How do credit-builder loans work?
By Erica Sandberg | Published: December 28, 2016
Dear Opening Credits,
I hope you can help get me out of my confusing circle. First, I’m new to the credit world. I want to start to build a good credit history to be able to get a student loan next year. I visited several credit unions and they suggested a secured personal loan. Would that be a good way to start to build credit, and will a secured loan help create a good credit history like a regular credit card? And the money I borrow, if it is a small amount and with six months to repay it, is that long enough to create a good credit history? – Sam
I agree, the credit sphere can be baffling when you are just starting out. So here is how it works. And yes, it may behoove you to begin with that credit union loan.
First, know that in order to have a credit history, information about you must be listed on a consumer credit report. These reports are produced by three major credit reporting agencies: TransUnion, Equifax and Experian. Their role is to compile data that lenders and other furnishers send to them, which includes your borrowing and repayment activity, as well as any debts that have gone to collection agencies or for which you’ve been sued for nonpayment. Financial institutions, landlords, insurance companies, employers (if they get your approval first and employer credit checks are not barred or restricted by law), and any other businesses with a legitimate purpose can check your credit reports to see what you owe and how you handle accounts.
The secured loan product you mention is a fine way to add positive information to your credit report. With a credit-builder loan, you borrow a specific sum, but you don’t have access to the funds. Instead, the credit union deposits the money in a type of savings account, and will report to the agencies the amount you borrowed.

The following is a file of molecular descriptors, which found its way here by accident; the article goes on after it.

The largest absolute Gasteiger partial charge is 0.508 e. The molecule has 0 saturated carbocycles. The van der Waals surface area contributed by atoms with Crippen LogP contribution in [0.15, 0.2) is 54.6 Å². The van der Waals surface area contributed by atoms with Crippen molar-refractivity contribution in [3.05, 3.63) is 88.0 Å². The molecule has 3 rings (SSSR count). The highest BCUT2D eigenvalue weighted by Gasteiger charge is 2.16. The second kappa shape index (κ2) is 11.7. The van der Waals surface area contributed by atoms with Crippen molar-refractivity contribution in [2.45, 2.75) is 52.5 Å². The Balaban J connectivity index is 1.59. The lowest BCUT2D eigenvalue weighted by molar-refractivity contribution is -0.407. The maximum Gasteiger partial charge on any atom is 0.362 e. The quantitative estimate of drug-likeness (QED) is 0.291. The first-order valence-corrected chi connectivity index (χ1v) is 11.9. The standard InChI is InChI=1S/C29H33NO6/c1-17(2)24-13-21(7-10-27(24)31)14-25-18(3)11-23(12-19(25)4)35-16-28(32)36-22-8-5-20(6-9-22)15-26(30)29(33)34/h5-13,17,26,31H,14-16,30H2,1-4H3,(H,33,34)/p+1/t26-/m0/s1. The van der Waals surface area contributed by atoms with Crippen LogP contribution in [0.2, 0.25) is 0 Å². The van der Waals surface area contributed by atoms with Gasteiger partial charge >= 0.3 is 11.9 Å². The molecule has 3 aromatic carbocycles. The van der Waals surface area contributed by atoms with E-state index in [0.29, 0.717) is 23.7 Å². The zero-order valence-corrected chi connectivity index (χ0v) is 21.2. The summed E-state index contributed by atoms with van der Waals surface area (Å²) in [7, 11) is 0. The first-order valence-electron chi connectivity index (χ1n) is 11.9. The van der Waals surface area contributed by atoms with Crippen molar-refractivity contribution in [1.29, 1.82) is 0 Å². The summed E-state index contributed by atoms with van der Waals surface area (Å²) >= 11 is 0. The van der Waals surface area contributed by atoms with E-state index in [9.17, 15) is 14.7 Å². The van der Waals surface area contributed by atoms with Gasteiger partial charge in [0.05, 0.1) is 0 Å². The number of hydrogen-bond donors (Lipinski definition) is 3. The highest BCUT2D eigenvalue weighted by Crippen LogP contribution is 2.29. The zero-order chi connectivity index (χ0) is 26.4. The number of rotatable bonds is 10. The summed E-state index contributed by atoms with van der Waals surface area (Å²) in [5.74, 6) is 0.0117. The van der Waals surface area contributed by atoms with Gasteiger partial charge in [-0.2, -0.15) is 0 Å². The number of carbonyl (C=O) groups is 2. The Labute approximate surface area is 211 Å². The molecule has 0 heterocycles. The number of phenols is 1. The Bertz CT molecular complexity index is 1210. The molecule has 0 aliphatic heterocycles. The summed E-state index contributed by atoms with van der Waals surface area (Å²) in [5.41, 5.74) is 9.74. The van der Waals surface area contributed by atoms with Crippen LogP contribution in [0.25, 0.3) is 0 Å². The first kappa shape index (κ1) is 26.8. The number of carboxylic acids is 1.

When you begin repaying, they’ll send your payment pattern and the steadily declining balance information to the credit bureaus. If you pay on time and in total, your credit reports will show that and you’ll be well on your way to creating a great credit history.
Be sure to ask about the fees and interest associated with the loan, as they’re not free. Once you complete all the payments, you’ll get your money back.
A credit-builder loan isn’t the only way to jump-start your credit history. Secured cards also will work. Your card’s credit line is secured by a deposit you submit to the card issuer. In case you don’t pay, the issuer can tap those funds for repayment. Check the array of secured cards available on CreditCards.com to people with limited credit history. If you have extra funds that you can tie up for a year, consider a secured card. Just use the card properly:
- Charge something once per month that is less than 30 percent of the credit limit. For example, if the card limit is $500, the charge should be no more than $150.
- Send your payment before the due date.
- Pay the entire bill in full.
Now let’s talk credit scores. After you’ve started building a credit history and have some trade lines in use, a credit score will be developed. FICO and VantageScore are the two most commonly used scores, and both range from 300 to 850. The higher the scores the better, as high scores indicate a long and positive history of using credit products.
In the beginning, your scores will be on the low end, but after a year or so of responsible borrowing and repaying, those numbers will rise quickly. Remember that payment history and the amount of debt you carry as compared to the amount you can borrow are the two most critical scoring factors, but length of credit history, types of credit in use and pursuit of credit are also calculated in your score. You can’t make time speed up, but you can assemble a few good credit products to prove that you can handle multiple accounts. Apply only for credit products you know you can get, since hard inquiries triggered by your credit application will lower your credit score.
You can keep an eye on your VantageScore (and access your TransUnion credit report) for free at my.creditcards.com. You can see your FICO credit score (also for free) at Discover Scorecard. Pulling either your credit scores or credit reports does not hurt your credit, by the way.
Regarding student loans, if they’re federal and used for an undergraduate education, good credit scores are unnecessary as they’re not a qualification factor. However, if you need private loans for graduate school or trade schools, credit scores are checked. Raising your credit score now will ensure all opportunities are open to you in the future.
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